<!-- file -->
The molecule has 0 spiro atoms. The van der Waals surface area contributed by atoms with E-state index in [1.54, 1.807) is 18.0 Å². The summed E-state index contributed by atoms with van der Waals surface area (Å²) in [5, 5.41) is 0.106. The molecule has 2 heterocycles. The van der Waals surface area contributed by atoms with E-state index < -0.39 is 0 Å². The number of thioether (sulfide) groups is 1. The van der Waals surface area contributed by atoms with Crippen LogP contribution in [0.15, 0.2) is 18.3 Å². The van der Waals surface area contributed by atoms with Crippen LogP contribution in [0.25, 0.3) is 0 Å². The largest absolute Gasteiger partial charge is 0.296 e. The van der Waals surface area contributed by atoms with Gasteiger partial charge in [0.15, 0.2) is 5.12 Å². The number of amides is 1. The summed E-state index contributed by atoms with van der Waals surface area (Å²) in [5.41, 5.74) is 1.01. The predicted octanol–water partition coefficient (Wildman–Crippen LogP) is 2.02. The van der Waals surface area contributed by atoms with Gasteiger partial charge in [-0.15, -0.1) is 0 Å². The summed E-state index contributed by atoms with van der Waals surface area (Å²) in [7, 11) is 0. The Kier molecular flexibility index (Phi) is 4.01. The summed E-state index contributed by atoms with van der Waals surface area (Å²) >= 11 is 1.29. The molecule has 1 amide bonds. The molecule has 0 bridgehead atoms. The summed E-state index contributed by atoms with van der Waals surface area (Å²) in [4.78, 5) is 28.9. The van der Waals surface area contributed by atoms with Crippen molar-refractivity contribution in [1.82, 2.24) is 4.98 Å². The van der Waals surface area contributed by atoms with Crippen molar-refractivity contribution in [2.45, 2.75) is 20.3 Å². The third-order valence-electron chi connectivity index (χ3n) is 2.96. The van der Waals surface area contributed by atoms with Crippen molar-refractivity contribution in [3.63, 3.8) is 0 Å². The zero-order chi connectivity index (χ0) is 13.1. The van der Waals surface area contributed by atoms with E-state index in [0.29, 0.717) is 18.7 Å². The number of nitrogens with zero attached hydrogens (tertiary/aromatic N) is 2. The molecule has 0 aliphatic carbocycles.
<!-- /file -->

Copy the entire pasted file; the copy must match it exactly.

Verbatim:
The molecule has 0 spiro atoms. The van der Waals surface area contributed by atoms with E-state index in [1.54, 1.807) is 18.0 Å². The summed E-state index contributed by atoms with van der Waals surface area (Å²) in [5, 5.41) is 0.106. The molecule has 2 heterocycles. The van der Waals surface area contributed by atoms with E-state index < -0.39 is 0 Å². The number of thioether (sulfide) groups is 1. The van der Waals surface area contributed by atoms with Crippen LogP contribution in [0.15, 0.2) is 18.3 Å². The van der Waals surface area contributed by atoms with Crippen LogP contribution in [0.25, 0.3) is 0 Å². The largest absolute Gasteiger partial charge is 0.296 e. The van der Waals surface area contributed by atoms with Gasteiger partial charge in [0.15, 0.2) is 5.12 Å². The number of amides is 1. The summed E-state index contributed by atoms with van der Waals surface area (Å²) in [5.41, 5.74) is 1.01. The predicted octanol–water partition coefficient (Wildman–Crippen LogP) is 2.02. The van der Waals surface area contributed by atoms with Gasteiger partial charge in [-0.15, -0.1) is 0 Å². The summed E-state index contributed by atoms with van der Waals surface area (Å²) in [7, 11) is 0. The Kier molecular flexibility index (Phi) is 4.01. The summed E-state index contributed by atoms with van der Waals surface area (Å²) >= 11 is 1.29. The molecule has 1 amide bonds. The molecule has 0 bridgehead atoms. The summed E-state index contributed by atoms with van der Waals surface area (Å²) in [4.78, 5) is 28.9. The van der Waals surface area contributed by atoms with Crippen molar-refractivity contribution in [1.82, 2.24) is 4.98 Å². The van der Waals surface area contributed by atoms with Crippen molar-refractivity contribution in [2.45, 2.75) is 20.3 Å². The third-order valence-electron chi connectivity index (χ3n) is 2.96. The van der Waals surface area contributed by atoms with Crippen molar-refractivity contribution in [3.63, 3.8) is 0 Å². The zero-order chi connectivity index (χ0) is 13.1. The van der Waals surface area contributed by atoms with E-state index in [0.29, 0.717) is 18.7 Å². The number of nitrogens with zero attached hydrogens (tertiary/aromatic N) is 2. The molecule has 0 aliphatic carbocycles.